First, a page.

Sustainability is a hot topic these days. And it’s impacting every aspect of our lives. From reusable shopping bags at the grocery store to recycling nearly everything, going green has become the norm. But what exactly does sustainability mean? And what’s more, how does it impact construction?
Let’s take a look.
Because it has become a political point of contention, there’s a lot of disagreement about what sustainability means. For some, it’s just a superficial subject, one that only needs to be taken seriously because of government regulations. For others, it’s an encompassing term that refers to environmental protection and efficient use of resources.
Regardless of where you fall on the political spectrum, there are a lot of reasons to embrace sustainability in construction, not least of all for it’s impact on your bottom line. But more on that later.
You probably already knew this, but construction is one of the biggest industries affected by environmental regulations.
And that makes sense, when you look at the facts. Construction is responsible for a huge amount of emissions, arising from almost every aspect of the building process. A 2009 Chinese study on the environmental impact of the construction of One Peking in Hong Kong found that while the lion’s share comes from material creation (steel manufacturing, lumber, etc.), a not insignificant amount is generated by transportation and construction equipment.
As was just mentioned, one of the biggest offenders in terms of emissions and waste is the materials manufacturing process. Reducing the negative impact of this relies on responsible sourcing. The UK now requires 25% of all materials used in construction be from responsible sources.
And that requires a holistic approach, from mining and materials harvesting, all the way through the manufacturing process, including the use of renewable or reclaimed materials, building design and supply-chain management.
Believe it or not, finished buildings create a large footprint on the environment, whether it’s in the form of emissions from energy usage, water usage, or even their impact on the land they’re situated on.
With this in mind, the U.S. government offers a variety of incentives to create green buildings. Known as LEED (Leadership in Energy and Environmental Design), this building standard seeks to provide maximum functionality while minimizing environmental impact.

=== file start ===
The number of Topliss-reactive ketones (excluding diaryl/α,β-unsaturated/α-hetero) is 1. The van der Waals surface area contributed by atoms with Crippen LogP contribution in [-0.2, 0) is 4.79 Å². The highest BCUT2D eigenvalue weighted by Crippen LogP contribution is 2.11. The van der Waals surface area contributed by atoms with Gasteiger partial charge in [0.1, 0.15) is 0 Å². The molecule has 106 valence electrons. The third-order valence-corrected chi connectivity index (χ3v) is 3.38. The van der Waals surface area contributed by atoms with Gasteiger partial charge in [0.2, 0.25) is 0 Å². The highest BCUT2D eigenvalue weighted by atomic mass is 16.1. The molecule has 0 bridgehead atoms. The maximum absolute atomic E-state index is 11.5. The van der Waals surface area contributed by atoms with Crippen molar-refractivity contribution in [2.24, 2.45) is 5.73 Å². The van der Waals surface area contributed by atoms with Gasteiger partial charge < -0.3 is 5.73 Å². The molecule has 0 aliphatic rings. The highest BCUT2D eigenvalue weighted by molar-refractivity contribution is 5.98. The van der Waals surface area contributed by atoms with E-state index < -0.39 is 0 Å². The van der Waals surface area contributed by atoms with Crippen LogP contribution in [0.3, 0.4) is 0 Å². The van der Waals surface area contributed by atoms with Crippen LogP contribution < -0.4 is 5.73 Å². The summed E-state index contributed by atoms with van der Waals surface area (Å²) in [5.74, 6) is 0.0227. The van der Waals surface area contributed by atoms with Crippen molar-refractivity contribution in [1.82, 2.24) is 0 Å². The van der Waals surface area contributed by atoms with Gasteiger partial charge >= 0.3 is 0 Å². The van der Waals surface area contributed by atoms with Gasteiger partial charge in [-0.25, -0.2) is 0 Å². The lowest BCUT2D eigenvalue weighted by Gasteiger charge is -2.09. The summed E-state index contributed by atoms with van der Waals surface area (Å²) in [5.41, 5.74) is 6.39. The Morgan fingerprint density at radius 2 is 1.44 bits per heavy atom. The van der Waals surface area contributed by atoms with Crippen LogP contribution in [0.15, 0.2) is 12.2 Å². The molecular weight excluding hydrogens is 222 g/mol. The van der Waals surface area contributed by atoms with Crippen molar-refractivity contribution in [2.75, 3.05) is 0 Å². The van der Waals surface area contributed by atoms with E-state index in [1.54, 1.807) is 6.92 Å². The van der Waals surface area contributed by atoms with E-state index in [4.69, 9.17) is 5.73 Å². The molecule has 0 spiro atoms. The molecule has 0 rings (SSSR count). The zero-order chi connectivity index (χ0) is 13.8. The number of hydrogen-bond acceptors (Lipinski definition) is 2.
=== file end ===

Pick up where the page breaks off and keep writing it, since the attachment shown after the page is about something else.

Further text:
For construction companies, this means adhering to a framework during the construction process. This includes meeting control measures for sheet metal and air conditioning, protecting stored on-site materials adequately, and providing proper air filtration during the construction process.
The good news is that while these might just seem like more regulations, they can actually positively benefit you by reducing waste and jobsite risk that could lead to injuries, missed time and/or fines and penalties.
One of the easiest ways to minimize your carbon footprint, not to mention save a ton on fuel, is to make sure your fleet of vehicles is operating at peak efficiency. There are several parts to this.
First, using a GPS tool, you can track and more effectively route vehicles and equipment. Whether it’s finding a better route to a site, or re-routing a closer piece of equipment instead of dispatching a new one, by understanding exactly where your fleet is deployed, you can minimize the amount of time they spend in transit.
Secondly, a telematics tool like ES Track will help you identify and eliminate fuel wasted on unnecessarily idling equipment. Considering the average idling time for heavy equipment is a staggering 40%, reducing that by even a quarter will mean huge savings in fuel costs — not to mention wear and tear on your machines.
Another way to maximize your efficiency is by reducing or eliminating poor driving habits that burn excess fuel. Hard acceleration and sharp breaking are far less efficient, not to mention less safe, than more conservative driving. ES Track Operator Scorecards are an easy way to keep an eye on who is driving safely — and who isn’t.
Sustainability is about so much more than being eco-friendly. It’s also about saving money. And as more and more consumers become conscious of the effects their choices have on the planet, they’re starting to demand sustainability in every aspect of their lives. There’s no reason to assume construction should be exempt. And considering going green can help you operate more profitably, there’s no reason not to.
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